For the second winter in a row, the Mets traded a soft-tossing starter who wore No. 40 for a hard-throwing young reliever who wears No. 50. While last year it was Jae Seo to Los Angeles for Duaner Sanchez, this time it’s Brian Bannister to Kansas City in exchange for Ambiorix Burgos.(Yes, we know Seo’s turn in No. 40 was a few changes ago, but we couldn’t resist all the spooky parallels). We’ll wish good luck to Bannister, who showed a lot of heart in an unexpected rookie campaign with the Mets, and hope that Burgos can cut down on those home runs allowed and wild pitches.
The Winter Meetings also brought word that ex-Met Howard Johnson would serve as the first-base coach next season, with Sandy Alomar crossing the diamond to third base to take the place of the departed Manny Acta. We’ll be watching to see which jersey Hojo turns up in, noting that his former No. 20 belongs today to outfielder Shawn Green.
More Numbers Confirmed: Thanks again to Gordon, who mailed along a scan of a scorecard from the opening series of the 1977 season including the listing of Ray Sadecki wearing No. 33. While this number wasn’t especially difficult to remember (that Sadecki wore 33 is in fact about the only thing we can recall of the guy) finding independent confirmation was a bit ornery and so we’re thankful to have it.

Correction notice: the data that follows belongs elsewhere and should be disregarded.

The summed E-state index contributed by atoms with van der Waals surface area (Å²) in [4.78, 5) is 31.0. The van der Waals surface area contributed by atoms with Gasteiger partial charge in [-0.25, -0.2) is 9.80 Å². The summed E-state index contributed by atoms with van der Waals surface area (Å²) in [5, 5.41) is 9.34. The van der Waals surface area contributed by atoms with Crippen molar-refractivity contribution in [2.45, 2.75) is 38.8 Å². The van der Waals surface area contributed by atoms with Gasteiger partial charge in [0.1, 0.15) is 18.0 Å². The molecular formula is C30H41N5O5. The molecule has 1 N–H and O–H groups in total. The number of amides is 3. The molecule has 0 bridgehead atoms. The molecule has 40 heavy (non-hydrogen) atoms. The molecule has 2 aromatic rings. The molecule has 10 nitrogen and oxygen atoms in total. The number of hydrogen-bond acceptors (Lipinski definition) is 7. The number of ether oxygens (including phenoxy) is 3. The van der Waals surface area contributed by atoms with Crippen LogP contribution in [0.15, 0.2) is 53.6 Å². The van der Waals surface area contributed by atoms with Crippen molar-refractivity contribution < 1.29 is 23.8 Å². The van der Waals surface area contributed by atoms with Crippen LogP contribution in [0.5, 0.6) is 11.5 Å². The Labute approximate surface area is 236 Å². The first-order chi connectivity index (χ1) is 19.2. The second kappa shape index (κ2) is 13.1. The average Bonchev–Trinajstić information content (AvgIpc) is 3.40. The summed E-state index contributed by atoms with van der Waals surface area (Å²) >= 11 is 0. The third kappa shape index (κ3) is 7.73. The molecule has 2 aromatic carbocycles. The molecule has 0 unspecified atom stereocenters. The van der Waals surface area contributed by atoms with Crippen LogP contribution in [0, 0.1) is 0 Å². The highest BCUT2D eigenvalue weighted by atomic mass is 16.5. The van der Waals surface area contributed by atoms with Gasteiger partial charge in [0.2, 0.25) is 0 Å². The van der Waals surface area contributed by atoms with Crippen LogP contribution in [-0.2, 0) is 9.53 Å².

New outfielder Ricky Ledee arrived at Shea this evening and suited up in No. 9, last worn by chunky infielder Craig Brazell, best remembered for ruining the Cubs’ 2004 season, currently playing AA ball for the Dodgers organization. Also tonight, the Mets announced that Cliff Floyd 30 was headed to the disabled list for the second time this year and that his spot on the roster would be filled by journeyman Michael Tucker, who’s hitting 265/381/411 while wearing No. 34 down in Norfolk. Let’s hope Floyd stays disabled until fully able. Update Aug. 10 — Tucker appeared today in 22.
Thanks to Louis for the correction on Uni Controversies — the player John Franco swiped 31 from was Julio Machado and not Julio Valera. And thanks to Adam, Michael and Gordon for the Ledee news.